Ladders shift. Ornaments break. Knives slip. All are common occurrences that seem to take an even more tragic turn during the holidays. Spending the night in the emergency room after slicing a finger while trying to open a Christmas present just isn’t a very festive way to spend the most joyous time of the year, but plenty of people have to do just that.
According to data analyzed by Quartz from the Consumer Product Safety Commission (CPSC), more than 1,700 Christmas-related injuries occurred at approximately 100 hospitals across the United States from 2011 to 2015. The CPSC uses the data from the hospitals selected as a probability sample to compile “timely national estimates of the number of injuries” that occurred, according to information collected for the agency’s National Electronic Injury Surveillance System (NEISS).
Using the data, the CPSC estimated 15,000 holiday decorating injuries occurred nationally in November and December 2012, the latest year available. Each incident reported at one of the 100 hospitals is accompanied by a brief description of the event:
- “44-year-old female was trying to throw out a Christmas tree, was unable to get the tree into the bin; it caused her to fall.”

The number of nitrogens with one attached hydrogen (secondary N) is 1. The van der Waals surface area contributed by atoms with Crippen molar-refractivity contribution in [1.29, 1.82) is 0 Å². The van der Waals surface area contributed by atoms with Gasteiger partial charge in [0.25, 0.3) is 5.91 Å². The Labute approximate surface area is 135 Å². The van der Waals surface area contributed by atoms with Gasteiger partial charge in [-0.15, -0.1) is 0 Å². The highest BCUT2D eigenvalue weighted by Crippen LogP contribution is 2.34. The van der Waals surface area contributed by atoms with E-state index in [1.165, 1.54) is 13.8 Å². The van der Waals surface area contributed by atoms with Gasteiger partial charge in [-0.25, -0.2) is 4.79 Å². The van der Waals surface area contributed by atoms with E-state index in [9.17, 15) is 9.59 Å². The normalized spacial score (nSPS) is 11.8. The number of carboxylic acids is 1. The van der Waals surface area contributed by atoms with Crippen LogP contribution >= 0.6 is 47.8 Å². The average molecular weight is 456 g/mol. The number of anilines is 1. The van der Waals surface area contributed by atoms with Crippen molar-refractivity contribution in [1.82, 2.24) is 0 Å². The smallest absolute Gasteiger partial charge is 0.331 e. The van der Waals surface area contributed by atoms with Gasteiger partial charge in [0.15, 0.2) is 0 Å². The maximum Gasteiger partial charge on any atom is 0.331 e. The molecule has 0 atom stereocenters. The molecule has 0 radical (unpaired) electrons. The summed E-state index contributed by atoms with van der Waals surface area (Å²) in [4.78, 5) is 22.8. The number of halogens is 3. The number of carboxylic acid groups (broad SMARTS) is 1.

- “27-year-old female (suffered from) electric shock, grabbed a metal pole while removing Christmas lights at home.”
The list of injuries and descriptions goes on. Decoration-related injuries account for the largest number of the 1,7000 accidents reported to the CPSC, according to Quartz, but on Christmas Day, cutting injuries from opening presents took the lead as the most reported form of accident.
“There are about 250 injuries a day during the holiday season. Adding safety to your checklist can keep a holiday tradition from becoming a holiday tragedy,” said CPSC then-Acting Chairman Robert Adler when the 2012 injury estimates were released. “Keep Christmas trees watered well, don’t leave candles unattended, and use caution whenever you are on a ladder.”
Adler’s words of warning apply to adults, but Quartz reported a large number of the 1,700 injuries were children ages newborn to 3 years old who swallowed small ornaments or had an untimely meeting with a heavy Christmas decoration.
Overall, lacerations, whether from a chainsaw or shattered ornament, prove to be the most cited reason for the downfall of holiday cheer.
So this year, wrap presents so they can be easily opened, buy a Christmas tree that would fit in the bin and don’t let the red and white flash of ambulance sirens color your holiday cheer.